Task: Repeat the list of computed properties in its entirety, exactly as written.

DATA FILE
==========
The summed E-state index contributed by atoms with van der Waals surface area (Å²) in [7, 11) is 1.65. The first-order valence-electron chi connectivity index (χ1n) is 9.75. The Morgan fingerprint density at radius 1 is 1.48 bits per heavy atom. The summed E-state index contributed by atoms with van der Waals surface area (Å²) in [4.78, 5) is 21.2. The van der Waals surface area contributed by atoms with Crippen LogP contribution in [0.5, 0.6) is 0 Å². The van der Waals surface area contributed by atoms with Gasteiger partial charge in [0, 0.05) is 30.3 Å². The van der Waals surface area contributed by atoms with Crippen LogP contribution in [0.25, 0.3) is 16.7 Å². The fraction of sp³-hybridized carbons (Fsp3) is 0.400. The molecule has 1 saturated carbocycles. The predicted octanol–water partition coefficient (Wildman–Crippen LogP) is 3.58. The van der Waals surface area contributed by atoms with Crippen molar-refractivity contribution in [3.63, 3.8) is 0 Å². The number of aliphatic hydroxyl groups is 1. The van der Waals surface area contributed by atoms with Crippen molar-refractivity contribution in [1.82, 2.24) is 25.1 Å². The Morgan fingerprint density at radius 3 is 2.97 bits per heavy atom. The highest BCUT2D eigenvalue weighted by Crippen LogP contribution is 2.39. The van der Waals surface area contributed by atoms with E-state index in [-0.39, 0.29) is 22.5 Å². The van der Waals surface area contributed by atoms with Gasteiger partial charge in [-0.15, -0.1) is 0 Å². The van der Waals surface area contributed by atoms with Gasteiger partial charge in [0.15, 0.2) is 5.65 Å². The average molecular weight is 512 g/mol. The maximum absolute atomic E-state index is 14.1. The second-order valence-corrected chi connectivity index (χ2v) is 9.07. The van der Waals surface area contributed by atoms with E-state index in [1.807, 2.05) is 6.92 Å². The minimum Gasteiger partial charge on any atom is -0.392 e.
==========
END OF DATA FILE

The summed E-state index contributed by atoms with van der Waals surface area (Å²) in [7, 11) is 1.65. The first-order valence-electron chi connectivity index (χ1n) is 9.75. The Morgan fingerprint density at radius 1 is 1.48 bits per heavy atom. The summed E-state index contributed by atoms with van der Waals surface area (Å²) in [4.78, 5) is 21.2. The van der Waals surface area contributed by atoms with Crippen LogP contribution in [0.5, 0.6) is 0 Å². The van der Waals surface area contributed by atoms with Gasteiger partial charge in [0, 0.05) is 30.3 Å². The van der Waals surface area contributed by atoms with Crippen LogP contribution in [0.25, 0.3) is 16.7 Å². The fraction of sp³-hybridized carbons (Fsp3) is 0.400. The molecule has 1 saturated carbocycles. The predicted octanol–water partition coefficient (Wildman–Crippen LogP) is 3.58. The van der Waals surface area contributed by atoms with Crippen molar-refractivity contribution in [3.63, 3.8) is 0 Å². The number of aliphatic hydroxyl groups is 1. The van der Waals surface area contributed by atoms with Crippen molar-refractivity contribution in [1.82, 2.24) is 25.1 Å². The Morgan fingerprint density at radius 3 is 2.97 bits per heavy atom. The highest BCUT2D eigenvalue weighted by Crippen LogP contribution is 2.39. The van der Waals surface area contributed by atoms with E-state index in [-0.39, 0.29) is 22.5 Å². The van der Waals surface area contributed by atoms with Gasteiger partial charge in [-0.15, -0.1) is 0 Å². The van der Waals surface area contributed by atoms with Gasteiger partial charge in [0.15, 0.2) is 5.65 Å². The average molecular weight is 512 g/mol. The maximum absolute atomic E-state index is 14.1. The second-order valence-corrected chi connectivity index (χ2v) is 9.07. The van der Waals surface area contributed by atoms with E-state index in [1.807, 2.05) is 6.92 Å². The minimum Gasteiger partial charge on any atom is -0.392 e.